“Today, to prevent fraud, every ballot paper carries a Serial number as well as a unique official mark. This means that, although the ballot in UK elections is supposed to be secret, it is theoretically possible to trace each vote to the voter who cast it. It is, however, illegal to do so.”
        During the ’60s and 70s this surveillance was used to trace in particular UK civil servants who voted for the Communist Party.,,-1051,00.html
        They talked about having the same registration on ballots as well in Ireland( great to track subversives?) back in the day but the Constitution is clear on the anonymity of the Irish ballot paper and election process.


        • Wouldn’t any such number contradict the idea of “Secret Ballot”?


        • “During the ’60s and 70s this surveillance was used to trace in particular UK civil servants who voted for the Communist Party.”
          I think that’s an urban myth – it was introduced to prevent personation, especially when people who have died but are still on the electoral register are used as electoral fodder.


      • In Britain, unlike the North, you don’t need photographic I.d to vote. Just saying. Be that as it may, it should be obvious a sizeable amount of labour folk are voting Tory due to brexit. Some people have their beliefs and can’t be faulted for sticking to them I.e they likely agreed all those years ago with Corbyn that being in the EU was wrong; they can’t help still believing that despite Corbyn flipping. If Corbyn had honoured the brexit result today’s results could’ve been all so different.


      • terence patrick hewett

        PR is a scam by politicians to give themselves jobs for life. The electorate know that PR is a formula designed by politicians for their enslavement. The sudden and public execution of FPTP suits the English mentality: but it is not so popular with politicians.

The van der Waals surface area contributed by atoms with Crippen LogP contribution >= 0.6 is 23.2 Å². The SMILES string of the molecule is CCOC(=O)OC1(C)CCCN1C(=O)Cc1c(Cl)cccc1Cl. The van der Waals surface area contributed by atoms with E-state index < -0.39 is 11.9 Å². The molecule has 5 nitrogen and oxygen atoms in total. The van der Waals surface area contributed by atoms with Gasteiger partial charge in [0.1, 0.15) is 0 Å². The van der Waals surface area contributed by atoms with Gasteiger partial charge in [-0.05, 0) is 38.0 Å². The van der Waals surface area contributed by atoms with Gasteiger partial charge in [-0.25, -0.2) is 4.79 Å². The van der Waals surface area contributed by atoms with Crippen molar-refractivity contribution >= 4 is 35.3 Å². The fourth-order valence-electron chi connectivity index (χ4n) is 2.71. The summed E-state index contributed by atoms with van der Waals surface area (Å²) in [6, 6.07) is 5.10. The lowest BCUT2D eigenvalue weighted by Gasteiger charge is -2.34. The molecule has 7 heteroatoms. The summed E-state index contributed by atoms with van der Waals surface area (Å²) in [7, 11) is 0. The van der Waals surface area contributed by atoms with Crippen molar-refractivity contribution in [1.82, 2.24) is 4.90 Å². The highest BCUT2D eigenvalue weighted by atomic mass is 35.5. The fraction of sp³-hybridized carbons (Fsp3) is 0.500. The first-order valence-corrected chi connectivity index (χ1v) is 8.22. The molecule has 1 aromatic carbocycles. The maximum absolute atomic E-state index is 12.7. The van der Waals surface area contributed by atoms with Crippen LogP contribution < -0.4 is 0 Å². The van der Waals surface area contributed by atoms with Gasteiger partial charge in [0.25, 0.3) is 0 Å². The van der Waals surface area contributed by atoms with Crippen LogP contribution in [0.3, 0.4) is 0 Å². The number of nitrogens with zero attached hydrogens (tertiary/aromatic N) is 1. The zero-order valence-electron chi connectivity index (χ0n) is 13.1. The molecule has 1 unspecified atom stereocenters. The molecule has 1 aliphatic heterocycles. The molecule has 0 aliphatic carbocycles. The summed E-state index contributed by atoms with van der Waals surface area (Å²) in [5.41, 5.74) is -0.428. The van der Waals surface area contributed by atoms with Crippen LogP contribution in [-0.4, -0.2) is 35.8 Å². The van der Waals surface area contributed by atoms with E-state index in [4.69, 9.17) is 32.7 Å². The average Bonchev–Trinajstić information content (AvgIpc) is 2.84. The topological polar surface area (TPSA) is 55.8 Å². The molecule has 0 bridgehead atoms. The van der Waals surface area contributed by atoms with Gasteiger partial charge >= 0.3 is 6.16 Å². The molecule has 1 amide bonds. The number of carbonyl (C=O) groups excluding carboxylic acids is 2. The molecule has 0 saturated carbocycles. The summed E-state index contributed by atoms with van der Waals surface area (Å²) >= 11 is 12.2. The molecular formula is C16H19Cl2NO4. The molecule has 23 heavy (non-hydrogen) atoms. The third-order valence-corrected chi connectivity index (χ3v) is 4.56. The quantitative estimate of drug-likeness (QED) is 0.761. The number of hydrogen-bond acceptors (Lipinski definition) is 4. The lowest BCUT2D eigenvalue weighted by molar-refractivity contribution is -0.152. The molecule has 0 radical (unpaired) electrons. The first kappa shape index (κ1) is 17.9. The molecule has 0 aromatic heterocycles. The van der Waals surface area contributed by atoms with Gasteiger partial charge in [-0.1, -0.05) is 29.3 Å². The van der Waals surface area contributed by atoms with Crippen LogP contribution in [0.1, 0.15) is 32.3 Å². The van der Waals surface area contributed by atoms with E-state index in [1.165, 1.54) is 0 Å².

The genius of FPTP is the instinct that it inspires in politicians: that of survival and saving their own necks in the face of government unpopularity and to act in a way that any PR system wouldn’t.

        With PR we would never ever get rid of the troughers. PR systems deliver the least public accountability, little if any local accountability, the most control by party machines, the weakest governments, the worst type of pork-barrel politics and governments which are always held hostage by minority groups.

        Which is why FPTP won – and will win again.


  2. john cronin

    interesting piece – guido well worth reading: his mother was a Cronin incidentally.


    • Met Guido years back, late 00s. He was actually quite proud of his Irish associations. No fan of his politics but give him his due, he’s an intelligent guy even if massively partisan to the conservative right.


      • Staines is a fascinating character, lived on and off here for some years and one of those Britnats who is enthusiastic about Brexit while safe in the knowledge that his Irish-EU passport is in his back pocket. His Irish reporting of recent years has been pretty obnoxious, encouraging a lot of extremist rhetoric in his UK readership. But like you say, intelligent guy and a real blogger-activist.


  3. Staines started off in right wing politics of as a employee of David Hart. Hart was a Thatcher worshipper who played a important part in breaking the Miners Strike. He ran the Committee for a Free Britain and was a willing tool of the Security Services.


  4. Well done to Boris he has done more for a United Ireland than any British politician in history. I see little Jeffrey has refused to back his party leader so I guess Arlene is on her way out. Hopefully the DUP will pick someone like Gregory Campbell or Edwin Poots as her replacement. Well done to Mr Farry in North Down I didn’t think the good people of the Gold Coast would lower themselves into the gutter by electing a DUP MP. Never seen so much talk of a United Ireland in the most unlikely of places in my life. But I still think Scotland will go first.

    Liked by 1 person